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What happens to the horse after a divorce?

| Jan 4, 2020 | High-asset Divorce |

The 2013 film “Penny and Red: The Life of Secretariat’s Owner” revealed a love affair between the owner of the Triple Crown winner and the horse’s trainer. The extramarital affair led to the horse owner’s eventual divorce from her husband. The film raises an interesting question: What happens to a horse after a divorce?

Kentucky law contemplates the equitable distribution of marital property. This means that you should receive your fair share of marital wealth. You may not, however, end up with a 50/50 split. Because animals are property in the Bluegrass State, you must determine who owns the horse to know who is apt to receive exclusive ownership after a divorce.

Is the horse marital or separate property? 

To understand post-divorce property ownership, you must distinguish between marital and separate property. Marital property indicates that both spouses have an ownership interest, whereas separate property denotes exclusive ownership by one spouse.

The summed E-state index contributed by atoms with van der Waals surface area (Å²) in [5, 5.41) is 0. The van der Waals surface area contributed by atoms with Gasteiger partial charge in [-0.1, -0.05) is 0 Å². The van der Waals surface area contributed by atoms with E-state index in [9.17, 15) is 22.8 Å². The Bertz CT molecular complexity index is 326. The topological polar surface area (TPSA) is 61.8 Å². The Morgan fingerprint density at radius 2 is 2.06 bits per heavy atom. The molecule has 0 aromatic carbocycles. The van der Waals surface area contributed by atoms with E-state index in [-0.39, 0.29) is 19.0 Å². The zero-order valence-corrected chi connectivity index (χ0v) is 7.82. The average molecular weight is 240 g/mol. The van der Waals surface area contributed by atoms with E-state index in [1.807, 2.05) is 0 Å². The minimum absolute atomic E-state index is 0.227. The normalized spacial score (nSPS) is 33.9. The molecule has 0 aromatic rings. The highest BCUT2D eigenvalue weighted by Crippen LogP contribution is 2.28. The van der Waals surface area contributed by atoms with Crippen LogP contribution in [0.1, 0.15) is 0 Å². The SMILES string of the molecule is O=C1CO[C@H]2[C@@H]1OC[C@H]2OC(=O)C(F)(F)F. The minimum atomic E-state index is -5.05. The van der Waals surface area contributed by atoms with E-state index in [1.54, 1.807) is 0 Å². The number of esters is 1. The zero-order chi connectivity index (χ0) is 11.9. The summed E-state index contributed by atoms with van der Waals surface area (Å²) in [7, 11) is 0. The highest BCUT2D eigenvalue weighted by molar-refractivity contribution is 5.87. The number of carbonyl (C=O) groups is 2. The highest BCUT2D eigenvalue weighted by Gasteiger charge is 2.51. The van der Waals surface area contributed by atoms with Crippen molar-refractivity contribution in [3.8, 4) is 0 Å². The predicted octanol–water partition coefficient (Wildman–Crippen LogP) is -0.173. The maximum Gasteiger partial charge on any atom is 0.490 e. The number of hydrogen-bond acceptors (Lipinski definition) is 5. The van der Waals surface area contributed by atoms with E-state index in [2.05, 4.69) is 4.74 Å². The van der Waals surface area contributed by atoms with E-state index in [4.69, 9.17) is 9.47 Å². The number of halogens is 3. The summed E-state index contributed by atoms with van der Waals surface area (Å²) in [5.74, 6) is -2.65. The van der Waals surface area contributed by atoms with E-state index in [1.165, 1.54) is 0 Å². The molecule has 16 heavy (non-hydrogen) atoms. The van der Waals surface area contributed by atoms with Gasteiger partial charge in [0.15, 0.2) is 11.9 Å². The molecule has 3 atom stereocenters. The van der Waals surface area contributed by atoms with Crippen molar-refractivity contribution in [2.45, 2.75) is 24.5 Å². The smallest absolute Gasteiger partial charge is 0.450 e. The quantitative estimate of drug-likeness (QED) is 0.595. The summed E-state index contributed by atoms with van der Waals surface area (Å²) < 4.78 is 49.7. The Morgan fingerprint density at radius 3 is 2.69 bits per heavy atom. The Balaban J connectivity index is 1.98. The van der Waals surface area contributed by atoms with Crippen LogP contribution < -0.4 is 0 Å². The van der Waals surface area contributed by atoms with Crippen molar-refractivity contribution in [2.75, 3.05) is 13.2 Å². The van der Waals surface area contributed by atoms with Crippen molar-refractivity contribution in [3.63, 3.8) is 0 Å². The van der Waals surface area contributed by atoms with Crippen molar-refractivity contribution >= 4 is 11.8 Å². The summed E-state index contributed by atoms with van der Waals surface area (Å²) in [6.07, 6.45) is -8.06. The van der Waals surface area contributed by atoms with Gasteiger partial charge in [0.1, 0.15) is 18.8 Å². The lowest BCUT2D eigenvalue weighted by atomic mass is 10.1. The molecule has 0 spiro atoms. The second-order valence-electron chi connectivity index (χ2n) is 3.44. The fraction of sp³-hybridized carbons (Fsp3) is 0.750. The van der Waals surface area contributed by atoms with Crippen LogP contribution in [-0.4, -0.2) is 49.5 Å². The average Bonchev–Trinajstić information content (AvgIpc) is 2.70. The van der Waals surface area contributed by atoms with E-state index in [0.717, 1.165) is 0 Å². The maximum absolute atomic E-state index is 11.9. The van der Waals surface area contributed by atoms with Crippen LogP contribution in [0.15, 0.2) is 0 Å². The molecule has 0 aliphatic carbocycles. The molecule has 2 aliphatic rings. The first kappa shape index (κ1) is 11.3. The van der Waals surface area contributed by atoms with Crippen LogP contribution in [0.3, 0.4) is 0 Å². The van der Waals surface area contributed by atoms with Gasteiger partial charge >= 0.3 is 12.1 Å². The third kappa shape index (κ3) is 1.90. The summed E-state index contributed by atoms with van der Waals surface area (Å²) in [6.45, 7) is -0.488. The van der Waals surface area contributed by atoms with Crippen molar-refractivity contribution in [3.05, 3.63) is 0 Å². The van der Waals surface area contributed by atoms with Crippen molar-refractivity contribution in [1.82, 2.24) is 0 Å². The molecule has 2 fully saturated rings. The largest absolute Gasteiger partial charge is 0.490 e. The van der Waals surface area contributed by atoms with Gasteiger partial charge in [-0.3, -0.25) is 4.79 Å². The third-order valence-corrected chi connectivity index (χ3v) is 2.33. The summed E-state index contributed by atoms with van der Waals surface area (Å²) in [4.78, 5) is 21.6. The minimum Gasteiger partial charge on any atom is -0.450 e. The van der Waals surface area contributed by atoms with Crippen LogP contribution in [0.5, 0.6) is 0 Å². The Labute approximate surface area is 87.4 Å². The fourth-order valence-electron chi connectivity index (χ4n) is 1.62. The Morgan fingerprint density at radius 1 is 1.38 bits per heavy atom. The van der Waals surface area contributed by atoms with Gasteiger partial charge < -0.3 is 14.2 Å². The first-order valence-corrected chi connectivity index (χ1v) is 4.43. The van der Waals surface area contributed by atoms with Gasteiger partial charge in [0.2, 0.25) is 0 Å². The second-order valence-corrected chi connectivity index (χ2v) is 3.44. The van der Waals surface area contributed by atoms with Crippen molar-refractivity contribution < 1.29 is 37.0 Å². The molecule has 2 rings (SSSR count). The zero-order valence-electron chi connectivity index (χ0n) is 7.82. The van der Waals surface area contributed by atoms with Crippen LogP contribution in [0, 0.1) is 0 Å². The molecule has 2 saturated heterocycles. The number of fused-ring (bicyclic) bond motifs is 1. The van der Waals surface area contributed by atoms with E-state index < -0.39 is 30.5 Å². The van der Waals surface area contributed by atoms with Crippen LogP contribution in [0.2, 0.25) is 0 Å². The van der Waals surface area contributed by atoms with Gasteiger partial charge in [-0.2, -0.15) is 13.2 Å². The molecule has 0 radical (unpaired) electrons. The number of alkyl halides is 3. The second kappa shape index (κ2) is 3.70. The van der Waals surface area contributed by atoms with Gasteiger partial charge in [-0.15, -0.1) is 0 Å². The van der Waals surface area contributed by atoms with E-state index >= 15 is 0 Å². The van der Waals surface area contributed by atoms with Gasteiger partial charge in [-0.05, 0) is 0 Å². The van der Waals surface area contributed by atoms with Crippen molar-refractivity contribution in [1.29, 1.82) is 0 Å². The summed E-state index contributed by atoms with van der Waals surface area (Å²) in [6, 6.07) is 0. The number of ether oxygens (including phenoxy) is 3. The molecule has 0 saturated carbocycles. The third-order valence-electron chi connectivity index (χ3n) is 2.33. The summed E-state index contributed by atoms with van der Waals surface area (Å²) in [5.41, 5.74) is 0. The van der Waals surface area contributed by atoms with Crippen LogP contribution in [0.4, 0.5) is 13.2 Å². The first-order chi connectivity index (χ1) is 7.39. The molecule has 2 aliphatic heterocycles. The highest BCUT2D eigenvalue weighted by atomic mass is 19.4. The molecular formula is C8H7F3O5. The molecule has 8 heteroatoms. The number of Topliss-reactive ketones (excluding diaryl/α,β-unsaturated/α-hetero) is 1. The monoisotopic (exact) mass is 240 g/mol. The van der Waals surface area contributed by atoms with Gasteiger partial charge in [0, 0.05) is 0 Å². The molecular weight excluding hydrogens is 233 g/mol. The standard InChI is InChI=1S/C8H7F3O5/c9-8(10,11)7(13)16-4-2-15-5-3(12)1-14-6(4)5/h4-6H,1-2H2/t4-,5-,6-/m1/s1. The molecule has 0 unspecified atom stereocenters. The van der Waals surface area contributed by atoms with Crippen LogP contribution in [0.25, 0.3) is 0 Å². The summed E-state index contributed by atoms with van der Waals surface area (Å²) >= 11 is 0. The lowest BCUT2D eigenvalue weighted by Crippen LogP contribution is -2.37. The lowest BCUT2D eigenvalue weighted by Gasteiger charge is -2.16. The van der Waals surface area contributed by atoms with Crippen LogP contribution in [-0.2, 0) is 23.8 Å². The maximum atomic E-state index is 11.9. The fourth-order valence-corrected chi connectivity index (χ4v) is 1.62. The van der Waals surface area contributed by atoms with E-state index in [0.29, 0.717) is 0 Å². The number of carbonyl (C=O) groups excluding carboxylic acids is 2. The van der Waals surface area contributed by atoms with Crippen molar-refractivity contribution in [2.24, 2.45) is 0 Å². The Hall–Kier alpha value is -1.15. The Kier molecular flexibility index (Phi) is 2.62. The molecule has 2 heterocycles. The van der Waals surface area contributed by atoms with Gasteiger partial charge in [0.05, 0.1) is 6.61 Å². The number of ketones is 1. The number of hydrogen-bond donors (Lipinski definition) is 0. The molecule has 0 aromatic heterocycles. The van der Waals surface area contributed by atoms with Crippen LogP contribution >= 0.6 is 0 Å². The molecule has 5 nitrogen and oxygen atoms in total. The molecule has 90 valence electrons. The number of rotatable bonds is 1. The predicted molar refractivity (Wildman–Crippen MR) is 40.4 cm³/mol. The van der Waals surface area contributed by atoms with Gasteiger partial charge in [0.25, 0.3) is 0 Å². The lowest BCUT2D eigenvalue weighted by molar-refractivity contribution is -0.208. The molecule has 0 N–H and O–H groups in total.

Typically, everything that is not separate property is marital property. To know whether your horse is marital property or separate property, you should think about when you acquired the animal. If you did so by yourself before the marriage started, the horse probably belongs solely to you.

If the horse is separate property, you can likely keep it after your divorce. For a jointly owned animal, though, you must divide ownership fairly. This may mean that you sell the horse and split the proceeds, buy out your partner’s interests or continue to co-own the animal.

Is the horse part of a business? 

If you have a horse you use for income, your animal may be part of a business. Like the horse itself, the business may either be separate property or marital property. If you and your partner share ownership of the company, you must come up with a plan for dividing ownership interests.

You may have a great deal of attachment to your horse. Furthermore, you may have a significant amount of time, money and effort invested in the animal. By understanding how Kentucky law treats horses for divorce purposes, you can better plan for addressing the animal’s ownership.

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